For example, a large VAR focused on high-touch enterprise sales is likely to benefit from a more collaborative ABM-style approach or RFI support. Whereas an SME-focused operation may require more in the way of telemarketing scripts, demo materials and objection-handling guidance. 

4. Not just datasheets and PowerPoint

There is, of course, a wide range of content and activity you can provide and co-create. All the usual suspects will be there from the obligatory datasheets and PowerPoint through to the event-in-a-box and other swag that is often part of these programmes.

As we’ve mentioned, every partner is different. But remember, every partner also gets this kind of material from other vendors. So what will make yours stand out (and get used)?

While we’re not going to be prescriptive on content, here are 4 areas to consider:

  1. Think beyond product-related customer-focused content—make sure you go beyond the usual ‘what customers need to buy’ material and look at content focused on ‘how customers can solve their key issues’ and ‘why this is important and urgent for their businesses’
  2. Help your channel partners adopt challenger selling—the benefits of the Challenger Sale are well documented but rely on the seller understanding their customer’s business to a greater degree than ever before. You can help partners do this with content that places your solution(s) in a deeper business context
  3. Widen their horizons (and opportunities)—deliver content that shows how your products work within a wider solution that will help partners better serve their customers and convert higher value sales
  4. Create great playbooks—help partner sales people quickly understand the issues businesses face and how your solution meets those challenges in a way other approaches and competitors simply cant. Arm them ways to identify relevant pain points and give them answers to common objections. Go further and give them the tools to stand their ground in the face of unreasonable procurement demands. Importantly, make this playbook a quick and easy read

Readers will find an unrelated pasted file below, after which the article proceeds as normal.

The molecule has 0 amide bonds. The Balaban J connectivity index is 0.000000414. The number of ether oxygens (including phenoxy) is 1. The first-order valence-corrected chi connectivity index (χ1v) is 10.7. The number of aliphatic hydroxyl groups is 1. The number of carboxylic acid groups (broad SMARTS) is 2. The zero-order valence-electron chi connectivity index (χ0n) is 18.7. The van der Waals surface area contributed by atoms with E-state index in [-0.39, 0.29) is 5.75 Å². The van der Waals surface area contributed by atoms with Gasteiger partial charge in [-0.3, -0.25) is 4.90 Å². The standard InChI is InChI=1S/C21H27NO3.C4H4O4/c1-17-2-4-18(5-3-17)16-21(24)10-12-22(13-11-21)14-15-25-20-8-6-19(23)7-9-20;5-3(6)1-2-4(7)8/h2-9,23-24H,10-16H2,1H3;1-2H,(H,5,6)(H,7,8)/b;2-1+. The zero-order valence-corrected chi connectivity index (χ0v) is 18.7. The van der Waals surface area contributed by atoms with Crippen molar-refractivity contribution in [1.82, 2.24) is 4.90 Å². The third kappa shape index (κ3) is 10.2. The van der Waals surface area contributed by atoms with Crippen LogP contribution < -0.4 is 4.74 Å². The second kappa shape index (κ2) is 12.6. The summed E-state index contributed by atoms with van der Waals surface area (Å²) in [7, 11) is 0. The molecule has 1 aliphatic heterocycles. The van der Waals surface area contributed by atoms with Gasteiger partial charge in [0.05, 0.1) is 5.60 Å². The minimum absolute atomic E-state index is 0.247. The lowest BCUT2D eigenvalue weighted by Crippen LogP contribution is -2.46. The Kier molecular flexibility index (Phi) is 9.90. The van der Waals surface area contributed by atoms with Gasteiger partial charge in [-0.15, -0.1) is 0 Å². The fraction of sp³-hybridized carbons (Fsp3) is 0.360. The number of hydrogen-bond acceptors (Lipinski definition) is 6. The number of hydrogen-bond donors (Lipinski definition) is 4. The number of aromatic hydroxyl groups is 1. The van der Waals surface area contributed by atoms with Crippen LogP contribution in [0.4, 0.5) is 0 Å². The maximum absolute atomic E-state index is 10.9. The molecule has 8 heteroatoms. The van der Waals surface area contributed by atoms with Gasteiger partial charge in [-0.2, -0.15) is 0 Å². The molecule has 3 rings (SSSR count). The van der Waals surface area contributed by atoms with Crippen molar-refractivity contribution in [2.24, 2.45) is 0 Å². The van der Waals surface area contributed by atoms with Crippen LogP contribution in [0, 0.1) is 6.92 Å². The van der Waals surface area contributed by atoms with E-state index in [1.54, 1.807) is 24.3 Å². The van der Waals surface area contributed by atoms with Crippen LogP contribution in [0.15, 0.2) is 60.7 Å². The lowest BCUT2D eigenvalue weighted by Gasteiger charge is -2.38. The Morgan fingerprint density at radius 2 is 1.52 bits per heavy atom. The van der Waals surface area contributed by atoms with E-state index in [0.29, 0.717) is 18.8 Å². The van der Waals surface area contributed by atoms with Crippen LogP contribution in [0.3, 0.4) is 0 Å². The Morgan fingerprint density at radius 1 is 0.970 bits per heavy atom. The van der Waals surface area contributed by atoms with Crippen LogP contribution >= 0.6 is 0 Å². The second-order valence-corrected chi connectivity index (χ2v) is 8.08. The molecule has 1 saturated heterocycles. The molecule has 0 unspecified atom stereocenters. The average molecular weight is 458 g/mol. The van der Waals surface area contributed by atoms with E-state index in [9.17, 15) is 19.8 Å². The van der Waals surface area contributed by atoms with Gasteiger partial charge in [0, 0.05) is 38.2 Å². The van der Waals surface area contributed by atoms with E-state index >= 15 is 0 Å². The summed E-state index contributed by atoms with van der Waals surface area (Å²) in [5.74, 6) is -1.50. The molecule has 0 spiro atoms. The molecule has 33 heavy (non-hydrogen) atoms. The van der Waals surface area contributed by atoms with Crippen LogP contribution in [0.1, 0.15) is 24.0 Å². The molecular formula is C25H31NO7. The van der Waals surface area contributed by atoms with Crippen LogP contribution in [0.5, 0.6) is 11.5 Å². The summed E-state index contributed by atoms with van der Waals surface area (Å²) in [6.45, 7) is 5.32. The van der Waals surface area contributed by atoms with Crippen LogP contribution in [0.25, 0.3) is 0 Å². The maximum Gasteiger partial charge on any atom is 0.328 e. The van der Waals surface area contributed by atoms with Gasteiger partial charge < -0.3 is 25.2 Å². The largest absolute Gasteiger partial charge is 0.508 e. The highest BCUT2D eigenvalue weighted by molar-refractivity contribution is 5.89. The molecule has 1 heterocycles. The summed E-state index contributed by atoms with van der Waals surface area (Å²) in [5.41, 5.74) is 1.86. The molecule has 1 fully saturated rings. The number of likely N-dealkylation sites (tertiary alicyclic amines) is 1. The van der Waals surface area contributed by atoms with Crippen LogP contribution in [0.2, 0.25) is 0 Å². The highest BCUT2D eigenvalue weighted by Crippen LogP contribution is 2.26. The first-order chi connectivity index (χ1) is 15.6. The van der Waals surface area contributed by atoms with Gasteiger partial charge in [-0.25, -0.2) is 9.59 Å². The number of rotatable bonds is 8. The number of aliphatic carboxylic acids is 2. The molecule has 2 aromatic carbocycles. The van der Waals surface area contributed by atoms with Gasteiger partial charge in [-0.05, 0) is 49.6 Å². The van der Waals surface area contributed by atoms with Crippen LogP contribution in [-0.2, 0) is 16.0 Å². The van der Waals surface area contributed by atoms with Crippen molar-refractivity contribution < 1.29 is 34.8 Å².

5. Close the loop

So you’ve run a channel marketing programme, did it work?

Too many programmes fail due to woolly or absent evidence of success. All too often, this comes down to a reticence about sharing data. But without this, how will you ever justify your investment? It’s critical that you agree in advance what will be measured, who will measure it and when the data will be delivered.

There are an almost endless number of metrics you could focus on. Your chosen ones will reflect your business priorities. However, we’d suggest the following 6 for starters:

  1. Uptake rates—it’s basic but fundamental: was the content and material used? When you consider that a worryingly high volume of marketing-created sales content is never used by in-house teams, why should this be different in the channel? This is where some form of digital asset management (DAM) system will help as it’ll show you who downloaded what and when
  2. Partner-generated revenue—did sales increase? Did they do so above market norms?
  3. Conversion rates—did the channel partner convert more leads into sales than they otherwise would have done? How do these compare to historic figures across your channel partners?
  4. Sales velocity—did the partner shorten their sales cycle? Were you successful in helping them close more deals faster?
  5. Satisfaction—on a purely subjective level, were they happy with the programme? Is their relationship with you stronger as a result? Do they have active suggestions for what else you can do together?